Review & Full Album Premiere: Sandrider, Enveletration

Sandrider Enveletration

[Click play above to stream Sandrider’s Enveletration in its entirety. Album is out this Friday, March 3, through Satanik Royalty Records.]

There’s a line in the song “Slumber” on Sandrider‘s Enveletration that repeats twice near the end. It says, “This sort of day doesn’t come around every year/This sort of day doesn’t happen every year.” It is delivered melodically — as much of the Seattle trio’s fourth album is — and it’s hard to resist the temptation to apply it to the album itself. This sort of record doesn’t come around every year.

On a practical level, literally-speaking, that’s true. It’s been the better part of five years since the heavy noisemaker three-piece of guitarist/vocalist Jon Weisnewski, bassist/vocalist Jesse Roberts and drummer Nat Damm offered the dug-in declarative assault that was Armada (review here), and that’s not the longest divide between full-lengths of Sandrider‘s tenure either, since their second album, 2013’s Godhead (review here) — which was recently reissued, along with their 2011 self-titled debut (review here), through their new label home, Satanik Royalty Records — had preceded on a similar time differential.

And just as that lyric — which is one of a multitude of clever turns of phrase to go with the onslaught of likewise clever instrumental twists and adventures in mood, dynamic and pace throughout Enveletration‘s 10 song and 36 minutes — reminds the listener of the gifted treasure that any given day can be when we allow ourselves to see it as such, so too does the front-to-back agility of Sandrider‘s work in these tracks reaffirm the thing-to-be-celebrated, life-affirming vitality in even their heaviest and most crushing moments.

Some things haven’t changed. Like all their output to-date, including the 2015 split with Kinski (review here) that eased the gap their second and third LPs, production on Enveletration was handled by Matt Bayles, whose corralling presence here brings to mind in some places — looking at you, midsection of “Circles,” payoff of “Ixian,” and pretty much all of you too, title-track — the tonal force that was harnessed with him at the helm so effectively and pointedly on Mastodon‘s Remission some 21 years ago. The collaboration between BaylesRobertsWeisnewski and Damm feels essential to the finished product of this record and the individual pieces that comprise it, but on a deeper level, in terms of the makeup of the tracks themselves, Enveletration is both the tightest and the broadest-reaching work Sandrider have ever done.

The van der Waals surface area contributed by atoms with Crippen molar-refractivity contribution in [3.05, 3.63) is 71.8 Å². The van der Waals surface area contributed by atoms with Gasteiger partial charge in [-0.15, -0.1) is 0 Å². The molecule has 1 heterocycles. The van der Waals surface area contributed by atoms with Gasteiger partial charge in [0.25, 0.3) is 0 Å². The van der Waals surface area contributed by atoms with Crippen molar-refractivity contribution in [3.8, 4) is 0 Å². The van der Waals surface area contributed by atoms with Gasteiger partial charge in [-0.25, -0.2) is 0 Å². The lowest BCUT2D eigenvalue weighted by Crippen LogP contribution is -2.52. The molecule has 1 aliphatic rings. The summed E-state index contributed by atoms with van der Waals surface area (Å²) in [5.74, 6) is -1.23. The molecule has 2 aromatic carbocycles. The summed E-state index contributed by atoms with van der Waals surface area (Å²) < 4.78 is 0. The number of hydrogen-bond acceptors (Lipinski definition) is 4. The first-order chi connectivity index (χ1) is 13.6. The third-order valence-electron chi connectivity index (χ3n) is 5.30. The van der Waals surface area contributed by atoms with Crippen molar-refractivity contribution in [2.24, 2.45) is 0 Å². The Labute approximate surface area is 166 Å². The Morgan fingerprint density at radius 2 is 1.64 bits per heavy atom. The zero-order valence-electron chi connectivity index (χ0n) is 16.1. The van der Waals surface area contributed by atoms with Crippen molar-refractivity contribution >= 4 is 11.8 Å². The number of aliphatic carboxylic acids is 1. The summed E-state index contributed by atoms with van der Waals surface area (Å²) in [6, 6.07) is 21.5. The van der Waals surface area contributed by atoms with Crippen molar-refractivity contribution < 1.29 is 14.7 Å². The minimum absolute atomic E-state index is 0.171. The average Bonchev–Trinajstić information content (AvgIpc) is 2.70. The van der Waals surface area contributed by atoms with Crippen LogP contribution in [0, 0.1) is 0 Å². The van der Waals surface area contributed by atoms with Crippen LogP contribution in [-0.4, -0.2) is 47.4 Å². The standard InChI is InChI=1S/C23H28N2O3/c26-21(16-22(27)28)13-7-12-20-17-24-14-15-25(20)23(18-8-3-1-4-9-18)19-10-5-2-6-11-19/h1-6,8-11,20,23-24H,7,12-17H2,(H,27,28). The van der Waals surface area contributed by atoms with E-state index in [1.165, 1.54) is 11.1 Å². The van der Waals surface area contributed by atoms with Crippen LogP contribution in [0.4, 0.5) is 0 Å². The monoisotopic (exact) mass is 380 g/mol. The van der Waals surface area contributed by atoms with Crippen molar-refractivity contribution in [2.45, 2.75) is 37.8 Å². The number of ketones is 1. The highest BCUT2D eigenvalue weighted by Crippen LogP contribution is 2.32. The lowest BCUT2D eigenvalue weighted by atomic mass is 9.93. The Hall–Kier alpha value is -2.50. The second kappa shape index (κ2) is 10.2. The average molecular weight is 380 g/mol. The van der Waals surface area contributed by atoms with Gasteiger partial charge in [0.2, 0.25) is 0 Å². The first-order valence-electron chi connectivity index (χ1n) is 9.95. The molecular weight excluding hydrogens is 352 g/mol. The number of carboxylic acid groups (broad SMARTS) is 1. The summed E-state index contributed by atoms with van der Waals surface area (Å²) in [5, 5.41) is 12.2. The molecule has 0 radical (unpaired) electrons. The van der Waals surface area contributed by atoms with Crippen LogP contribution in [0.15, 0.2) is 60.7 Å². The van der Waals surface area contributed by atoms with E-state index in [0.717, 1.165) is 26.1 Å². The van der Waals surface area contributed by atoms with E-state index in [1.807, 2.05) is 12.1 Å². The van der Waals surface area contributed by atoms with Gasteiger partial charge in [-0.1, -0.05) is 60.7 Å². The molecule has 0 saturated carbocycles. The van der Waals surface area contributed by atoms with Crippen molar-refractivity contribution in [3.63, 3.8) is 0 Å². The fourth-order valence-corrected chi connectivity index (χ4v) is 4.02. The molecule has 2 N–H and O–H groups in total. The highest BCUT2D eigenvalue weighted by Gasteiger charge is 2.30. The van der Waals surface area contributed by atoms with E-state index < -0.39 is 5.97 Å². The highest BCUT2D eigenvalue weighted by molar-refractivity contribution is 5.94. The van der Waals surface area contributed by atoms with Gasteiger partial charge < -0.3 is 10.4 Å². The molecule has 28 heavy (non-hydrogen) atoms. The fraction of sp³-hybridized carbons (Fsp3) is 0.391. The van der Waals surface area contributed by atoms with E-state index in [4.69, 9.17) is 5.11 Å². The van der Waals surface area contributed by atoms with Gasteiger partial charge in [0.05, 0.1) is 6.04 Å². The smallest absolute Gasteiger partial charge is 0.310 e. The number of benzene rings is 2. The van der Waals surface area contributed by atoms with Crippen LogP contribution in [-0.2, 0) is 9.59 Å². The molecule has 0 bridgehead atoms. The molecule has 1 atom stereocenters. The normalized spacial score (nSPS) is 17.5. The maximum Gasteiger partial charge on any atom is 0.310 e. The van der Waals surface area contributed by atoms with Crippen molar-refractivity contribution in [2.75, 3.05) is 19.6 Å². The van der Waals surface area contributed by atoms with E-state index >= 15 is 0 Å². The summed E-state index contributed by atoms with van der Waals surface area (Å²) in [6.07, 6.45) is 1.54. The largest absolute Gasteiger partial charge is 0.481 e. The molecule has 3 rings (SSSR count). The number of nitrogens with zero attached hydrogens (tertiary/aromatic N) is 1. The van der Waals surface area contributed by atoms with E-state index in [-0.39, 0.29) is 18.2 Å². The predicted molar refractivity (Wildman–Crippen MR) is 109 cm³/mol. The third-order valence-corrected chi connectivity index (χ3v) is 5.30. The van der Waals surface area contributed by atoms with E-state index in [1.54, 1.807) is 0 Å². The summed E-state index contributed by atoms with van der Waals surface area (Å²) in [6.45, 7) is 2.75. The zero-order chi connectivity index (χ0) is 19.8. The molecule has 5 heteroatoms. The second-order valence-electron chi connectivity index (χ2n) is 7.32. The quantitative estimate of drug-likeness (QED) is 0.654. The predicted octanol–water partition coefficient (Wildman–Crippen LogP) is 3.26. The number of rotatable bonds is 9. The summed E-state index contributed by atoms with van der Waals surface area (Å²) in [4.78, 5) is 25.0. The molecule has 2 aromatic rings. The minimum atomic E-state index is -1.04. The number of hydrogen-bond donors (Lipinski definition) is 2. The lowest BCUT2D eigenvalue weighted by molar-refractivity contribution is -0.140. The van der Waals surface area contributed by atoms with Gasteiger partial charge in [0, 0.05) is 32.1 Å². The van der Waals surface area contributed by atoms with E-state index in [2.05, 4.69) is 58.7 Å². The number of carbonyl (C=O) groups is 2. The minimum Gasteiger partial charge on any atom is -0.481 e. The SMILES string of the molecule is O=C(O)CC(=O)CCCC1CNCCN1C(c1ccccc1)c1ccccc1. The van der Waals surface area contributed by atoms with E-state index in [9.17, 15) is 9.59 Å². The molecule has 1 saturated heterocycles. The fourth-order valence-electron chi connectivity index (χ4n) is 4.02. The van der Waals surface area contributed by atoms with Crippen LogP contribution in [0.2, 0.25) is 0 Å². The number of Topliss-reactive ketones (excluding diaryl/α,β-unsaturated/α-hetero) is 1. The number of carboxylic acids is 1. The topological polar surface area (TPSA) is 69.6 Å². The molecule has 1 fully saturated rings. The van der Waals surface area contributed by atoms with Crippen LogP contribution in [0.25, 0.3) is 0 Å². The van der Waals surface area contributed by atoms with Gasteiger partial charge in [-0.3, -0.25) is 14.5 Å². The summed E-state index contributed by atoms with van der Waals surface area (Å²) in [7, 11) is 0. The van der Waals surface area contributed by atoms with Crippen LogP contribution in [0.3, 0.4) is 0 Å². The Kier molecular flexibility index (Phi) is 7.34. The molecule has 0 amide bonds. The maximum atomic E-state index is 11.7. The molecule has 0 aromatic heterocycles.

Their flexibility as a group is on display at the outset with the opening longest track (immediate points) “Alia,” a ringing note like Soundgarden at the very start building quickly into a run that crashes delightedly into the brick wall of the gang-shout hook before the first frantic solo and curve back around. The second half of “Alia” gets more melodic vocally and open in its own guitar lead, and its ending is drawn out in a way so as to speak to the put-the-closer-first ethic of Armada that is even more effectively done this time around in terms of toying with the balance and expectation of the listener as the rest of what follows works to many of the same ideas, but pulls them in multiple directions toward varied purposes, some teeth-clenchingly intense like “Tourniquet” or the early bombast of “Slumber,” others more attuned to scope and spaciousness like the first verses of the penultimate “Ixian” or in actual-closer “Grouper,” where they turn at 2:17 from the angular shimmer of the procession to that point to a riff that could’ve been on Weezer‘s blue album and make it the basis of their consuming, playfully grandiose finish.

Sandrider Photo by John Malley